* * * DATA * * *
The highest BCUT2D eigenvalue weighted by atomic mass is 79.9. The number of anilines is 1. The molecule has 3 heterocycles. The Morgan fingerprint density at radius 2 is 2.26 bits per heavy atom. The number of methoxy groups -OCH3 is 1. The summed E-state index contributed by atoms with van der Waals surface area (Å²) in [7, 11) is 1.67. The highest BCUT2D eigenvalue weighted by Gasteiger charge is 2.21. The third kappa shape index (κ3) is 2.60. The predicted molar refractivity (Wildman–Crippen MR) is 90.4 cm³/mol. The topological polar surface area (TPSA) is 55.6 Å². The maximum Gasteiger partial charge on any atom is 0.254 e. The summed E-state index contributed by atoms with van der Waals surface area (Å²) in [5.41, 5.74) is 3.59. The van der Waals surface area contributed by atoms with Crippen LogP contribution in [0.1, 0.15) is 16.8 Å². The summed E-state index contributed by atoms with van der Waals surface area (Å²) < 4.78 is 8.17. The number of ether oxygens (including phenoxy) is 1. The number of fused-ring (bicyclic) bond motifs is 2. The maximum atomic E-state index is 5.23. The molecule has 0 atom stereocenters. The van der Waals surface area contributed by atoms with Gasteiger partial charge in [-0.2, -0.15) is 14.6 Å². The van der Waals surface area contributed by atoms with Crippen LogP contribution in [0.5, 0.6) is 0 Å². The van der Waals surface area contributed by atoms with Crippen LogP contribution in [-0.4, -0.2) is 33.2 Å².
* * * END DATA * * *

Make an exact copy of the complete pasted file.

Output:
The highest BCUT2D eigenvalue weighted by atomic mass is 79.9. The number of anilines is 1. The molecule has 3 heterocycles. The Morgan fingerprint density at radius 2 is 2.26 bits per heavy atom. The number of methoxy groups -OCH3 is 1. The summed E-state index contributed by atoms with van der Waals surface area (Å²) in [7, 11) is 1.67. The highest BCUT2D eigenvalue weighted by Gasteiger charge is 2.21. The third kappa shape index (κ3) is 2.60. The predicted molar refractivity (Wildman–Crippen MR) is 90.4 cm³/mol. The topological polar surface area (TPSA) is 55.6 Å². The maximum Gasteiger partial charge on any atom is 0.254 e. The summed E-state index contributed by atoms with van der Waals surface area (Å²) in [5.41, 5.74) is 3.59. The van der Waals surface area contributed by atoms with Crippen LogP contribution in [0.1, 0.15) is 16.8 Å². The summed E-state index contributed by atoms with van der Waals surface area (Å²) < 4.78 is 8.17. The number of ether oxygens (including phenoxy) is 1. The number of fused-ring (bicyclic) bond motifs is 2. The maximum atomic E-state index is 5.23. The molecule has 0 atom stereocenters. The van der Waals surface area contributed by atoms with Gasteiger partial charge in [-0.2, -0.15) is 14.6 Å². The van der Waals surface area contributed by atoms with Crippen LogP contribution in [0.5, 0.6) is 0 Å². The van der Waals surface area contributed by atoms with Crippen LogP contribution in [-0.4, -0.2) is 33.2 Å².